dfp_header_hidden_string

Much Ado About Nothing review at Mercury Theatre, Colchester – ‘lacking in comic fizz’

Karl Haynes Emmy Stonelake and Chris Charles in Much Ado About Nothing at Mercury Theatre, Colchester. Photo: Pamela Raith

In Pia Furtado’s Much Ado About Nothing sunny Sicily has become an Essex garrison town, much like Colchester. This works pretty well: an army returning from recent deployment provides genuine cause for celebration among the locals of all classes, and the bonding between the soldiers in modern desert gear is clearly the result of shared experience.

Furtado’s production contains some excellent touches: a humdinger of a fancy dress welcome home party in which the young men could genuinely be mistaken for one another, a Claudio and Hero (Peter Bray and Robyn Cara) sweetly young and inexperienced enough to make their rollercoaster relationship almost credible and enough community actors to pad out party, wedding and police contingent. Kirsty J Curtis does a great job as the over-sexed, gum-chewing maid Margaret – usually a minor role – twerking in skin-tight leopardskin and observed in flagrante playing dress-up in Hero’s wedding veil, then mortified by the result of her actions.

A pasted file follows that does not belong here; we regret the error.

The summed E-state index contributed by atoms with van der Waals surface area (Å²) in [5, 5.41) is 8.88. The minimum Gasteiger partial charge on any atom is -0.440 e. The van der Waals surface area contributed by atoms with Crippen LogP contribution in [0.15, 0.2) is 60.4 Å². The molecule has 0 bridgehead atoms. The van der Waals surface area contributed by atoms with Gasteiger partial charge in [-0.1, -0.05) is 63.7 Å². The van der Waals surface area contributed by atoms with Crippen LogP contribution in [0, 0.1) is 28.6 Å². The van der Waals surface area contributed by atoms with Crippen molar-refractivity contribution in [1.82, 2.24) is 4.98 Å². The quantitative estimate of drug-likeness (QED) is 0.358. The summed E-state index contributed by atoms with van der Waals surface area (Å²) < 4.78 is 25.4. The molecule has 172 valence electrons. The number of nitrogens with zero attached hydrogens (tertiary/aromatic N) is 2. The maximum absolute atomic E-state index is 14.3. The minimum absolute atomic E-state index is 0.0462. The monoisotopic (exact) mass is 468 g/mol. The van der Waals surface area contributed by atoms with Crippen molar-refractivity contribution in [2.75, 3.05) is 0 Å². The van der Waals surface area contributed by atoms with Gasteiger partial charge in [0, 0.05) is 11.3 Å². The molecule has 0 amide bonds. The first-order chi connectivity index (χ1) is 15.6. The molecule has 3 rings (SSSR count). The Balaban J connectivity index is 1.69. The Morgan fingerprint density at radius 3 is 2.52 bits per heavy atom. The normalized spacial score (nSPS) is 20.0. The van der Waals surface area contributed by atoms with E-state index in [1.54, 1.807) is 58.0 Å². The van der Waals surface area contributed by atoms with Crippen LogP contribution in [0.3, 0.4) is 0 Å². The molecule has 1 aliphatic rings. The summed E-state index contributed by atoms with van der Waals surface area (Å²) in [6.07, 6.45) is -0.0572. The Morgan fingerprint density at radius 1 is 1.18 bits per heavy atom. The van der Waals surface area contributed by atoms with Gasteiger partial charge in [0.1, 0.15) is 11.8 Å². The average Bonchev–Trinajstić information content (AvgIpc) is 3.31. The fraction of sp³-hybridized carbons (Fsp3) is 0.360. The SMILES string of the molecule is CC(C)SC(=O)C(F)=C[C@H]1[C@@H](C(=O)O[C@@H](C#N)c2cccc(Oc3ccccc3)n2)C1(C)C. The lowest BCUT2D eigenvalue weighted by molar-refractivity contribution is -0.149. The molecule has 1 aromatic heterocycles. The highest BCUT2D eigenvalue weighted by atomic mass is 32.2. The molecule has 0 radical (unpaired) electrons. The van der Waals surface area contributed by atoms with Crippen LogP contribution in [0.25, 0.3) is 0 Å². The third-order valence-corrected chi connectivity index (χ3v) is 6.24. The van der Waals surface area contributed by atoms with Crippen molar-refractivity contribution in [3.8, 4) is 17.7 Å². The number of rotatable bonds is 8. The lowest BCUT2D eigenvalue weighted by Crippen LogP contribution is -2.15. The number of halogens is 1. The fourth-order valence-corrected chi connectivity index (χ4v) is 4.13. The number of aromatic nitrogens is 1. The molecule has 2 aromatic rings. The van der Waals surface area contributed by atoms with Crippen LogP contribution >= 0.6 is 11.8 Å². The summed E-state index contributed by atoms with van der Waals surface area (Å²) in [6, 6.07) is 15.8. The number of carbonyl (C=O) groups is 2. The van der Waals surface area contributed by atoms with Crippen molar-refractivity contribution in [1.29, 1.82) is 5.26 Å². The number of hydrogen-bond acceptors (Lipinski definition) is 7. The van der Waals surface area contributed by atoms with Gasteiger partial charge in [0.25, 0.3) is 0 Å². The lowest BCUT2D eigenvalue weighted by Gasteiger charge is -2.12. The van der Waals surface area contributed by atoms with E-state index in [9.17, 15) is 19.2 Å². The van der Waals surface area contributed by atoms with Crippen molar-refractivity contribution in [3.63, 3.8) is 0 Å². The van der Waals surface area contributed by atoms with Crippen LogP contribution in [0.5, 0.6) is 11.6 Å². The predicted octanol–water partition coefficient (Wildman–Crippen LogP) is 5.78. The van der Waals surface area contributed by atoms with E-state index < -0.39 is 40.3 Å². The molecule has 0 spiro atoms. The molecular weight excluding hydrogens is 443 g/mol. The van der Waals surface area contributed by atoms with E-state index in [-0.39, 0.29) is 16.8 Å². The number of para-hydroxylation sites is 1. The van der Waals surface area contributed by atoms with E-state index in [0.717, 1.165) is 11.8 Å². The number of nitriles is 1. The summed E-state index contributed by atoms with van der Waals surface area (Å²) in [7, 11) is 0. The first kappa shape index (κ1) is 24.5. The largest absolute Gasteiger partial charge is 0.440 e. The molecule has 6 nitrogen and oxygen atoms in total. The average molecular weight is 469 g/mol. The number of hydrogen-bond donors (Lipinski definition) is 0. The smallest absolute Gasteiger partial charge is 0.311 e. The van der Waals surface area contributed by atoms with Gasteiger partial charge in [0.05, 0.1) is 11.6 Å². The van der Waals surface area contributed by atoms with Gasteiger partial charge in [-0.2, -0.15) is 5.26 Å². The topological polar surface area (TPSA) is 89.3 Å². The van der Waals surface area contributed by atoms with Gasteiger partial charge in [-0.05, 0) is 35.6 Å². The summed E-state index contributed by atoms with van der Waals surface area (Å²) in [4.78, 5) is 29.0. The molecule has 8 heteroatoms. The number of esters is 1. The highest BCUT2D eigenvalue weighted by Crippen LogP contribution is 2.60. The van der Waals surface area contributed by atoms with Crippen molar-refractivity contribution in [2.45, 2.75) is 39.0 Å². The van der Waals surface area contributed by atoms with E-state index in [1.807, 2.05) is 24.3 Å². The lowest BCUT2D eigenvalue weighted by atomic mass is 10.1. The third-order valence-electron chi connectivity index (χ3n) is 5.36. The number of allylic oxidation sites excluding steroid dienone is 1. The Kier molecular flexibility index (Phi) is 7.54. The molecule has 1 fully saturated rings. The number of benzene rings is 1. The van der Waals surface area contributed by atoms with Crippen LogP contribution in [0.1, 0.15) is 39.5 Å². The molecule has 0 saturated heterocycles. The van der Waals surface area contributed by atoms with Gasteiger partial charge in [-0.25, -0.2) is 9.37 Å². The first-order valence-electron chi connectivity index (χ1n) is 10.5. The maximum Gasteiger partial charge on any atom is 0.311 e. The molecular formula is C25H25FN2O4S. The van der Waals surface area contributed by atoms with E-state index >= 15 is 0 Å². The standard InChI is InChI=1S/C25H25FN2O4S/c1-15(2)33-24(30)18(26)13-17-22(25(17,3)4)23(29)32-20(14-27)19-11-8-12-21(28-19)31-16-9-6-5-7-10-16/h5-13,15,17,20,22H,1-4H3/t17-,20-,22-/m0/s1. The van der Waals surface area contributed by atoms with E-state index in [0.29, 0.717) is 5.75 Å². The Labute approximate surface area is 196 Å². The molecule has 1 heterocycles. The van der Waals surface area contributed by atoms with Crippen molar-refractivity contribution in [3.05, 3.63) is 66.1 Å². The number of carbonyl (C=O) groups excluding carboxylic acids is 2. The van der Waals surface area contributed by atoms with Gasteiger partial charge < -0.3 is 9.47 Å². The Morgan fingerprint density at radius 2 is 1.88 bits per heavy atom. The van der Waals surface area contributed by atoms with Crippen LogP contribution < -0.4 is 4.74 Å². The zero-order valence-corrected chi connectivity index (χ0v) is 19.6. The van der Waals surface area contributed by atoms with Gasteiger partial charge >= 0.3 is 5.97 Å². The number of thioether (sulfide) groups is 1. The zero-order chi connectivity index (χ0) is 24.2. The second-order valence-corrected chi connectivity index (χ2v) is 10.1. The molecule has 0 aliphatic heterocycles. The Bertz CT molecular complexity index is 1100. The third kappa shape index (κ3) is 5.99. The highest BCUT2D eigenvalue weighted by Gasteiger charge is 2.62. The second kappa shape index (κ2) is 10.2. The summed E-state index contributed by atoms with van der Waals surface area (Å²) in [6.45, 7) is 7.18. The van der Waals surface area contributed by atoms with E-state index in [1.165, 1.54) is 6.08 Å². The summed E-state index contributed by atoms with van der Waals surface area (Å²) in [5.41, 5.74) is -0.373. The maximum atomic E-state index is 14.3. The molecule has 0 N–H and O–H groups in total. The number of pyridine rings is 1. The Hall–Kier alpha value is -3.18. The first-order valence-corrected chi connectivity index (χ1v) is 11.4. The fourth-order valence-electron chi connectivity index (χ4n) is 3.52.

There are some odd choices though, especially the confused gender of bitter, machiavellian Don John. The prince’s wicked brother here becomes an angry sister crisply played by Polly Lister in either fatigues or fucshia stilettos, but is still addressed as “lord”.

The comic fizz has also gone AWOL. There just aren’t enough laughs. The verbal muddles in the Dogberry scenes are problematic without greater reliance on physical comedy, while Danielle Flett and Jason Langley as Beatrice and Benedick haven’t found either the depth of almost-lost earlier love or the barbed fun in flirtatious sparring. Camilla Clarke’s otherwise excellent canteen set doesn’t help with hiding places in the gulling scenes which fall a little flat despite Benedick gamely donning washing-up gloves and a pink apron.

Verdict
Essex-set revival of Shakespeare's comedy of verbal cut-and-thrust lacking in comic fizz
^